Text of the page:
Naloxone, a drug that reverses opioid overdoses, will be made available at all K-12 schools in the Los Angeles Unified School District, Superintendent Alberto Carvalho has announced.
Naloxone temporarily reverses an opioid overdose for 30 to 90 minutes to allow the victim to breathe; immediate medical attention should still be sought out even if naloxone is applied.
The move comes after multiple overdoses by high school students in the district, including a pair of girls, one dead and one hospitalized, who overdosed in a school bathroom on Sept. 13.
The Los Angeles County Department of Public Health will provide the doses of naloxone, also known as Narcan, at no cost to the school district. The doses are applied as a nasal spray.
The district currently has enough doses in stock to fully supply their high schools over the next two weeks. Other schools will be supplied as new doses come in.
“Research shows that the availability of Naloxone along with overdose education is effective at decreasing overdoses and death — and will save lives,” Mr. Carvalho said Thursday.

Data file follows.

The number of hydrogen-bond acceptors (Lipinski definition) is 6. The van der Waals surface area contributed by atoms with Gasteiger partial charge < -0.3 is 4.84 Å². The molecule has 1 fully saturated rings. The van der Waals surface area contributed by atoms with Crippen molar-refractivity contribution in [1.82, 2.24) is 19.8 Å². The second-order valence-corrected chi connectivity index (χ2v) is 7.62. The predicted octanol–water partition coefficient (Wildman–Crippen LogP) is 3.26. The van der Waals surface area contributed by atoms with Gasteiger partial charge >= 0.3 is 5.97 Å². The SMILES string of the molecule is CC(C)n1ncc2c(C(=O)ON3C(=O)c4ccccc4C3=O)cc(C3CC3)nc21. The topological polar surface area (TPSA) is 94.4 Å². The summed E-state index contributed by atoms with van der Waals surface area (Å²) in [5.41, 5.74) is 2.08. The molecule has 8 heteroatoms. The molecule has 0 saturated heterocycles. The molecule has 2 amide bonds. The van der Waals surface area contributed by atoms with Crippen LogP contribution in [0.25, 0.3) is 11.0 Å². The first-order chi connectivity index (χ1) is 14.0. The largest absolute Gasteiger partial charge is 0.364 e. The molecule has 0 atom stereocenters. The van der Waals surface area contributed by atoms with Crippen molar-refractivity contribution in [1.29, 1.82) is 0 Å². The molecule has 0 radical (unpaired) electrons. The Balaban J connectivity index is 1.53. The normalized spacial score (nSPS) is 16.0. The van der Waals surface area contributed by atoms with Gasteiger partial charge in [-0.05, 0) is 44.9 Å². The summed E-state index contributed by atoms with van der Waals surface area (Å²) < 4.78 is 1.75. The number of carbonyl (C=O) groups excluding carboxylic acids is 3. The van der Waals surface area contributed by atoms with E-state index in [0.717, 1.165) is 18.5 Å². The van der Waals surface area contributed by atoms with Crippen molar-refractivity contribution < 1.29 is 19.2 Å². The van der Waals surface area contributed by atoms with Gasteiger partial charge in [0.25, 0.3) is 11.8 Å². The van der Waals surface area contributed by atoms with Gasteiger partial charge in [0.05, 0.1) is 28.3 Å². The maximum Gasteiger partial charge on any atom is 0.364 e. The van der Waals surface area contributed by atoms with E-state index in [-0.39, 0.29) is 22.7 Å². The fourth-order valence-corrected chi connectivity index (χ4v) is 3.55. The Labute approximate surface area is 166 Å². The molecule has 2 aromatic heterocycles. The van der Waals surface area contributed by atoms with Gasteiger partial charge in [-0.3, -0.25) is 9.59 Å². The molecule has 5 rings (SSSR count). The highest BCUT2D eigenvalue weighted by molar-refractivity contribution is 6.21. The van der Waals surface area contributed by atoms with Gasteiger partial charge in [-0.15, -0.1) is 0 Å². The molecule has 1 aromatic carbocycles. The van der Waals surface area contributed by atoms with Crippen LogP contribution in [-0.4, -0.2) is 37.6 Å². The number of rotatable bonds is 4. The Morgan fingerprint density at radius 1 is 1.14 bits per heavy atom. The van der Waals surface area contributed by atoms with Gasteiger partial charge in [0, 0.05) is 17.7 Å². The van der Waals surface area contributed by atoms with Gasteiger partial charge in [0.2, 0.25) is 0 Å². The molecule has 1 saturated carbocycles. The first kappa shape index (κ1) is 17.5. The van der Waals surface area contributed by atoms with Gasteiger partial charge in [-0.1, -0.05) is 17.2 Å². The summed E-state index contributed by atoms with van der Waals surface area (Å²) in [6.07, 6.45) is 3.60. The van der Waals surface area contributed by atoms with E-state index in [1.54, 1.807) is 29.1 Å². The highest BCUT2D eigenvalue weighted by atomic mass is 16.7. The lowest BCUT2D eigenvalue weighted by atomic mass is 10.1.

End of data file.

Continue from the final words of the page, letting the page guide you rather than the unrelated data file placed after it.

The student member of the Los Angeles County School Board, Nathaniel Shin, agreed.
“The district has no higher calling than the safety of its students. … Narcan saves lives. I look forward to continued collaboration with the community to help students make healthy choices and get the support they need,” Mr. Shin said.
The spike in overdoses is coming not from heightened overall drug use among teens, but from the use of fentanyl by drug suppliers.
The student who died on Sept. 13 thought, for example, that she was buying Percocet, according to the Los Angeles Police Department.
“A lot of [the opioid epidemic] is attributable to this high potency opioid fentanyl that’s found its way into illicitly manufactured pills and to other drugs of abuse,” Brian Hurley, medical director of the health department’s substance abuse prevention division, told the Los Angeles Times.